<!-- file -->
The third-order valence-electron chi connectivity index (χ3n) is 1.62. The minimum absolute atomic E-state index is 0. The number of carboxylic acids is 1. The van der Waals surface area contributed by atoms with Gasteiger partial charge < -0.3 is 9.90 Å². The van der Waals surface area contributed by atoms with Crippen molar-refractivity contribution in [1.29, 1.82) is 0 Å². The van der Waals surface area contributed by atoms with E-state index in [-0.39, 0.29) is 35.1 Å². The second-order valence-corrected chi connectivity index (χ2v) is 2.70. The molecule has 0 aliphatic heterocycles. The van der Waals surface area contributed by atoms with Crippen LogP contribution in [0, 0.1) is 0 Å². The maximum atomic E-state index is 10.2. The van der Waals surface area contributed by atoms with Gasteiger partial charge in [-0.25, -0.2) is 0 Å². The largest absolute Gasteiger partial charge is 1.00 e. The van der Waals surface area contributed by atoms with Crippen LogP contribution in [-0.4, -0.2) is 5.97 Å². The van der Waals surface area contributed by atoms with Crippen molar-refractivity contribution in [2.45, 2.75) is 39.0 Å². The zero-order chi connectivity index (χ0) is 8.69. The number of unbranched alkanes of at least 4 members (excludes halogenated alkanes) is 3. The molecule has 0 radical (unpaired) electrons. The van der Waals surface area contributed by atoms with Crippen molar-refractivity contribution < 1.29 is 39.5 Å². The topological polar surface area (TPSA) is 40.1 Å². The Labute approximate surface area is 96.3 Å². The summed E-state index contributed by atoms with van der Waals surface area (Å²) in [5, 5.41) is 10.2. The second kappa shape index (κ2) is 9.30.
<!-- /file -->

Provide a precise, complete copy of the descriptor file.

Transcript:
The third-order valence-electron chi connectivity index (χ3n) is 1.62. The minimum absolute atomic E-state index is 0. The number of carboxylic acids is 1. The van der Waals surface area contributed by atoms with Gasteiger partial charge < -0.3 is 9.90 Å². The van der Waals surface area contributed by atoms with Crippen molar-refractivity contribution in [1.29, 1.82) is 0 Å². The van der Waals surface area contributed by atoms with E-state index in [-0.39, 0.29) is 35.1 Å². The second-order valence-corrected chi connectivity index (χ2v) is 2.70. The molecule has 0 aliphatic heterocycles. The van der Waals surface area contributed by atoms with Crippen LogP contribution in [0, 0.1) is 0 Å². The maximum atomic E-state index is 10.2. The van der Waals surface area contributed by atoms with Gasteiger partial charge in [-0.25, -0.2) is 0 Å². The largest absolute Gasteiger partial charge is 1.00 e. The van der Waals surface area contributed by atoms with Crippen LogP contribution in [-0.4, -0.2) is 5.97 Å². The van der Waals surface area contributed by atoms with Crippen molar-refractivity contribution in [2.45, 2.75) is 39.0 Å². The zero-order chi connectivity index (χ0) is 8.69. The number of unbranched alkanes of at least 4 members (excludes halogenated alkanes) is 3. The molecule has 0 radical (unpaired) electrons. The van der Waals surface area contributed by atoms with Crippen molar-refractivity contribution < 1.29 is 39.5 Å². The topological polar surface area (TPSA) is 40.1 Å². The Labute approximate surface area is 96.3 Å². The summed E-state index contributed by atoms with van der Waals surface area (Å²) in [5, 5.41) is 10.2. The second kappa shape index (κ2) is 9.30.